Why octopuses are good at archaeology and Yonsama is the son of God

A brief news round-up. I meant to blog on the story of the octopus that ‘discovered’ a treasure trove of twelfth century pottery off the coast of Korea when it first hit the headlines a couple of months back. Now it seems that the acquisitive cephalopod’s find was considerably more spectacular than first thought and some 10,000 pieces of celadon pottery await excavation from the site. There is a bit more detail in another article on the find in the Hankyoreh, which informs us that the ship carrying the pottery was probably on its way from kilns in Kangjin in Cholla Province to Kaesong, capital of Koryo, when it sunk over 700 years ago.

Meanwhile, on my other favourite subject – historical TV dramas – I see that Bae Yong-jun’s new opus on the life of King Kwanggaeto, ‘Taewang sasin’gi’, will finally be hitting Korean TV screens this autumn. With great modesty Bae (AKA ‘Yonsama’) will be playing Jumong, founder of the Koguryo kingdom, King Kwanggaeto himself and the son of God (no, not that son of God, but rather Hwanung, father of Tan’gun). I wonder how a drama aimed at rectifying China’s mistaken attitude toward Korean history will play in Japan, where anything involving Yonsama seems to be marketed heavily.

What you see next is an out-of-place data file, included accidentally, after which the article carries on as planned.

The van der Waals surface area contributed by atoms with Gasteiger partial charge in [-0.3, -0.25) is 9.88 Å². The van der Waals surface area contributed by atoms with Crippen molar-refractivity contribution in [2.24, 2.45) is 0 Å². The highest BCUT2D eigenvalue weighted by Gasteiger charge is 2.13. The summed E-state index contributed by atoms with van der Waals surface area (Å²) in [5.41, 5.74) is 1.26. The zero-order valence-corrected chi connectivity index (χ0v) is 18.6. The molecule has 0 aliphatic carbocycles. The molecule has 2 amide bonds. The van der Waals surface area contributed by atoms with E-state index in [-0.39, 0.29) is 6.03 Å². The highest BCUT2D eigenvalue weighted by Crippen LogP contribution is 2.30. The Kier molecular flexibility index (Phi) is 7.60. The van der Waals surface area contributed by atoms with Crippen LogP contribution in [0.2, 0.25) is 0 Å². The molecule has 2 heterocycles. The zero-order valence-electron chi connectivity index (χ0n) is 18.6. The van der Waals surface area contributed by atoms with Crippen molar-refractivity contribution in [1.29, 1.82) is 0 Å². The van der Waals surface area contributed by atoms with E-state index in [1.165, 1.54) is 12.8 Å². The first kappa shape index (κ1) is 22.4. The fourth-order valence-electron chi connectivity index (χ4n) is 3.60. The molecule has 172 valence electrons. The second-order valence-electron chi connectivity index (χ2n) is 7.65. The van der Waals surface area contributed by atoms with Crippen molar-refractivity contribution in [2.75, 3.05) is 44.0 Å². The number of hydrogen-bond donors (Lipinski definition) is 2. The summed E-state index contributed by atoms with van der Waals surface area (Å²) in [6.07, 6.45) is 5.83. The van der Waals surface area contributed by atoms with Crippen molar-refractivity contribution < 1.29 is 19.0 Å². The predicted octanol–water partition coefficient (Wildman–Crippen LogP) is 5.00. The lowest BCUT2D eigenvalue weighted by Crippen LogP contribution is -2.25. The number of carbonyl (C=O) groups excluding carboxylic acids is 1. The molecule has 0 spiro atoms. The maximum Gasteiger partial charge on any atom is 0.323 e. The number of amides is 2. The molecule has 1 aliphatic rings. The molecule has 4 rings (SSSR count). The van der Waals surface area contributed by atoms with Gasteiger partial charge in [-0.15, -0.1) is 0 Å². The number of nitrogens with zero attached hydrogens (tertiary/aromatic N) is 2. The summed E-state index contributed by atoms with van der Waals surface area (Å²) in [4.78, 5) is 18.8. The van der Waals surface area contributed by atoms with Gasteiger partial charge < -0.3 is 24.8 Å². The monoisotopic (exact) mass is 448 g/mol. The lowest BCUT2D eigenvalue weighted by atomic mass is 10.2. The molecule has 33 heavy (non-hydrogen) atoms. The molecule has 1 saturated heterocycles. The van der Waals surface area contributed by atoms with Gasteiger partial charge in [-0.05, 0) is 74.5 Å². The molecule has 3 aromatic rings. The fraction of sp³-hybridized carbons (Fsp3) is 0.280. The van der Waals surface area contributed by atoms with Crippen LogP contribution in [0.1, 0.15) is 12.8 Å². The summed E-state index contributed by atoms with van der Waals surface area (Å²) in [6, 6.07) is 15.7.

1 Comment

Leave a Reply

This site uses Akismet to reduce spam. Learn how your comment data is processed.